In May of 2013, I wrote an article on Dion Phaneuf and his play when the team is leading vs when they are trailing. It presented a pretty compelling case that Phaneuf is a significantly better player when the Leafs are trailing, a situation in which he is given a more offensive role.
Today I will update that article while looking at some new statistics.
I recently posted an article on how to conduct a WOWY analysis and in it I introduced the concept of TM (short for Team Mate) statistics. To summarize, TM statistics are like a combined WOWY and are a TOIWith weighed average of all of a player’s teammates’ Without You statistics. So, for example, TMCF20 is a TOI With Phaneuf weighted average of all of Dion Phaneuf’s team mates CF20 when they are not playing with Phaneuf. I always find this a little wordy to explain, but essentially it is how Phaneuf’s team mates perform when they aren’t playing with him. In this post, I am going to look at Phaneuf’s RelTM statistics, which is nothing more than Phaneuf’s statistics minus his TM statistics. So, for example, Phaneuf’s CF20RelTM is nothing more than CF20 – TMCF20. In the case of CF20RelTM, higher numbers are better since it would imply Phaneuf’s teammates are more productive with him than apart from him. Lower numbers are better for defensive statistics such as CA20.
I am going to look at three offensive statistics. CF20 to represent shot generation, Shooting % to represent rate of converting shots into goals, and GF20 to represent the overall goal production. Let’s start with CF20.
Since CF20 is an offensive statistic, it is better to have a higher number and in each of the last 5 seasons (Phaneuf joined the Leafs with 26 games left in the 2009-10 season) Phaneuf has had a better impact on his team mates CF20 when trailing vs. when leading. Even last season, when Phaneuf’s teammates had a worse CF20 with him than apart from him when trailing, it was still not as negative of an impact as when protecting a lead.
How about shooting percentage?
Except for 2009-10, when he played two-thirds of the season with the Flames, Phaneuf has had a more positive impact on shooting percentage when trailing vs. when leading.
How do the above two charts translate into GF20?
Mostly as expected, Phaneuf mostly has a more positive impact on scoring goals when trailing vs. when leading. In short, Phaneuf has a positive impact on his teammates’ goal production when they are playing with him.
Let’s now look at the equivalent defensive statistics, CA20, Save Percentage, and GA20.
For CA20, the lower number is better as it is obviously better to reduce the number of shots against. Aside from 2011-12, Phaneuf has had a better impact on his teammates when trailing when leading. Anyone noticing a trend here?
How about save percentage?
For save percentage, it is better to have a higher number as it indicates a boost in his goalies save percentage. Yet again, in every year Phaneuf has had a better impact on his teammates’ statistics when playing catch up vs. when protecting a lead.
As an aside, I always hear about how save percentage isn’t persistent and how is is affected significantly by randomness and luck. Well, out of all these charts, the save percentage one seems to be the most consistent with no real significant fluctuations.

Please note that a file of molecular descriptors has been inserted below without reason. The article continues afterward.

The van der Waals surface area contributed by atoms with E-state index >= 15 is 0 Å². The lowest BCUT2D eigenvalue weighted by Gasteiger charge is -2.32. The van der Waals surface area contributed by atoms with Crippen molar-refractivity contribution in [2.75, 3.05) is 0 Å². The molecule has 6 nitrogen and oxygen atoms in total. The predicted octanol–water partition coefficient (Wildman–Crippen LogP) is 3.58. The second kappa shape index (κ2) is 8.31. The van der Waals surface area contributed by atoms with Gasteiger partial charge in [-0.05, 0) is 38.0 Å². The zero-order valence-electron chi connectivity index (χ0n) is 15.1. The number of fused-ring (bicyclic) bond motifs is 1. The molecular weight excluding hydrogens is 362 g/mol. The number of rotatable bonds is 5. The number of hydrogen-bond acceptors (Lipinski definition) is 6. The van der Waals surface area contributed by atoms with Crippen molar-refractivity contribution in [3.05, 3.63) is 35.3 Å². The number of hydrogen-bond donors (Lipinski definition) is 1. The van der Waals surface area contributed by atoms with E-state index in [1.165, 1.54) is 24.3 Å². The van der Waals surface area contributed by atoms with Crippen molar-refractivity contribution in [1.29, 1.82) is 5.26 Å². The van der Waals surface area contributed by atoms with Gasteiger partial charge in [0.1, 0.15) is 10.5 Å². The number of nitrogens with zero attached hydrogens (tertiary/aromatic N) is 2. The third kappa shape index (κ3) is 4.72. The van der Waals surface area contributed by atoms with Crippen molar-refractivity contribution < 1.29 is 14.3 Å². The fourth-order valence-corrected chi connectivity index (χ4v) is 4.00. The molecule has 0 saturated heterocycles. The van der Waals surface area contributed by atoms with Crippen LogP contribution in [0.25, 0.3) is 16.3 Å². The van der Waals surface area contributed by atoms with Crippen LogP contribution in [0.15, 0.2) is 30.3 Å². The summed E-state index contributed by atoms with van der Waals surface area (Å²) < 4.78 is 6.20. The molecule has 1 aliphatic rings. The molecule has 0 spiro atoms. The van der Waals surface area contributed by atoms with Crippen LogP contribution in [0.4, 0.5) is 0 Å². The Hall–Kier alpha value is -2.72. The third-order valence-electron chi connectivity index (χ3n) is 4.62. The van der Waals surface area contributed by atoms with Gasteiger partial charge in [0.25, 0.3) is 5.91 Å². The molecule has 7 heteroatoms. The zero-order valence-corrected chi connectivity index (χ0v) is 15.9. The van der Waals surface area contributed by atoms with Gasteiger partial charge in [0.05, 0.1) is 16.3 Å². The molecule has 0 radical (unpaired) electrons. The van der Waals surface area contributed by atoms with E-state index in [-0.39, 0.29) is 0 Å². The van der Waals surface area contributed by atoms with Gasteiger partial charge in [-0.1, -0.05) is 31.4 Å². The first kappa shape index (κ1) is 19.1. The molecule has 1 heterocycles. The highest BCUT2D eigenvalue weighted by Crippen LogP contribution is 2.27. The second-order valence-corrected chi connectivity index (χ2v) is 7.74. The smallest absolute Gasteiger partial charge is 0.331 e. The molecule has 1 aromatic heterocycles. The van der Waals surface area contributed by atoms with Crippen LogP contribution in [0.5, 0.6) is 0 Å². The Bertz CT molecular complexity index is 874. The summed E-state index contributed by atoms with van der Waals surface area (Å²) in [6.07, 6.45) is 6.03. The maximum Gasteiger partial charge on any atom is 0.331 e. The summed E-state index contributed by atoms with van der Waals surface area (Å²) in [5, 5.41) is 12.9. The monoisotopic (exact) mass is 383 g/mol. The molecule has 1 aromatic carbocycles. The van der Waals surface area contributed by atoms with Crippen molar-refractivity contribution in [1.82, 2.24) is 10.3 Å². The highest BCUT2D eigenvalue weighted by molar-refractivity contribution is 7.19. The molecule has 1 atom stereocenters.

And of course, how does this affect GA20?
Here it is better to have a lower number; it means a lower goals against rate and, not surprisingly, Phaneuf has consistently had a more positive impact on his teammates GA20.
Now that we have looked at offense and defense separately, let’s have a look at Phaneuf’s overall impact by looking at GF%RelTM.
As expected, Phaneuf has a significantly more positive impact on team performance when trailing versus when leading. When he is protecting a lead, he consistently has a negative impact on his teammates statistics; when leading, he consistently has a significant positive impact.
It is difficult to say why this is the case, except that when the Leafs are trailing Phaneuf is asked to play a more offensive role, and arguably he is more suited to that role. Most interesting is that Phaneuf’s defensive statistics are most significantly impacted (in a positive way) when he shifts to a more offensive role (although his individual offensive statistics see a big boost, too). We don’t see huge differences in his quality of competition or his quality of teammates, so those are unlikely significant factors, although they may play a minor role. He does start in the offensive zone more often when the Leafs are playing catch up vs when protecting a lead and this will have some impact, but it would surprise me if that alone is the significant reason. Team-level score effects are are not a factor as the stats presented above compare Phaneuf to his teammates in the same situation (i.e. leading vs trailing). Phaneuf is experiencing more significant or different score effects than the rest of the team.
That said, I recently wrote an article on rush shots and the defensive zone play of Leafs defensemen in which I observed that Phaneuf is really good at limiting the opposing teams clean entries into the Leafs zone. I posited that, knowing his effectiveness in that area, it might be wise to have Phaneuf start more in the offensive and neutral zones. The evidence shown above just seems to reinforce that. Phaneuf is best utilized playing in more offensive roles and starting in the offensive zone, where he can utilize his best skills: A good shot and an ability to impede opposition rushes against.